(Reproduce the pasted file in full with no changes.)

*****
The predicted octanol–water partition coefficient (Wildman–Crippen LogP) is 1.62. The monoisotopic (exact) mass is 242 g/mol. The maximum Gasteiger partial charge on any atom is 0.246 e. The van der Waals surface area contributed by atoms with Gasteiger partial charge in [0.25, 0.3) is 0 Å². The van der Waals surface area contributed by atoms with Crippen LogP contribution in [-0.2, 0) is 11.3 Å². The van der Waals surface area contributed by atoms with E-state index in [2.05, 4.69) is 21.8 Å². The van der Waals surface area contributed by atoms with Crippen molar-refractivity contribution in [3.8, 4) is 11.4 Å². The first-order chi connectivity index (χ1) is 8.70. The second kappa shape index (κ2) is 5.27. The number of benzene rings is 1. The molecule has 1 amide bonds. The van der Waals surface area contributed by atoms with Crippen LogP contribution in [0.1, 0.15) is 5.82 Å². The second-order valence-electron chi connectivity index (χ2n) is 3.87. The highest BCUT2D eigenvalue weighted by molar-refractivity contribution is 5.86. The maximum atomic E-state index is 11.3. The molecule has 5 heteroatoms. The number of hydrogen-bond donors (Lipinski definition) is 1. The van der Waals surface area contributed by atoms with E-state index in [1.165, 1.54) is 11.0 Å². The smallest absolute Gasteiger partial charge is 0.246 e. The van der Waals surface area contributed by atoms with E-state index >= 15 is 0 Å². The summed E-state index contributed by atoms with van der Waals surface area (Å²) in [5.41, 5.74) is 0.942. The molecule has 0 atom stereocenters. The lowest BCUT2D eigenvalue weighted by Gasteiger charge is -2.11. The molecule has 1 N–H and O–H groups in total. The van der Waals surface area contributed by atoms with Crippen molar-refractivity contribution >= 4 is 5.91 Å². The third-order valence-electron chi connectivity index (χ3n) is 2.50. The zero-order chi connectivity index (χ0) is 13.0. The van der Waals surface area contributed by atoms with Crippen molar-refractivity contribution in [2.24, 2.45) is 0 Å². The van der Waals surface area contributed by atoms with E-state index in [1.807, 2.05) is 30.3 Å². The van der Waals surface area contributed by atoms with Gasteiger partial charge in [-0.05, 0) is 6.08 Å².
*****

The predicted octanol–water partition coefficient (Wildman–Crippen LogP) is 1.62. The monoisotopic (exact) mass is 242 g/mol. The maximum Gasteiger partial charge on any atom is 0.246 e. The van der Waals surface area contributed by atoms with Gasteiger partial charge in [0.25, 0.3) is 0 Å². The van der Waals surface area contributed by atoms with Crippen LogP contribution in [-0.2, 0) is 11.3 Å². The van der Waals surface area contributed by atoms with E-state index in [2.05, 4.69) is 21.8 Å². The van der Waals surface area contributed by atoms with Crippen molar-refractivity contribution in [3.8, 4) is 11.4 Å². The first-order chi connectivity index (χ1) is 8.70. The second kappa shape index (κ2) is 5.27. The number of benzene rings is 1. The molecule has 1 amide bonds. The van der Waals surface area contributed by atoms with Crippen LogP contribution in [0.1, 0.15) is 5.82 Å². The second-order valence-electron chi connectivity index (χ2n) is 3.87. The highest BCUT2D eigenvalue weighted by molar-refractivity contribution is 5.86. The maximum atomic E-state index is 11.3. The molecule has 5 heteroatoms. The number of hydrogen-bond donors (Lipinski definition) is 1. The van der Waals surface area contributed by atoms with E-state index in [1.165, 1.54) is 11.0 Å². The smallest absolute Gasteiger partial charge is 0.246 e. The van der Waals surface area contributed by atoms with E-state index >= 15 is 0 Å². The summed E-state index contributed by atoms with van der Waals surface area (Å²) in [5.41, 5.74) is 0.942. The molecule has 0 atom stereocenters. The lowest BCUT2D eigenvalue weighted by Gasteiger charge is -2.11. The molecule has 1 N–H and O–H groups in total. The van der Waals surface area contributed by atoms with Crippen molar-refractivity contribution >= 4 is 5.91 Å². The third-order valence-electron chi connectivity index (χ3n) is 2.50. The zero-order chi connectivity index (χ0) is 13.0. The van der Waals surface area contributed by atoms with Crippen molar-refractivity contribution in [2.24, 2.45) is 0 Å². The van der Waals surface area contributed by atoms with E-state index in [1.807, 2.05) is 30.3 Å². The van der Waals surface area contributed by atoms with Gasteiger partial charge in [-0.05, 0) is 6.08 Å².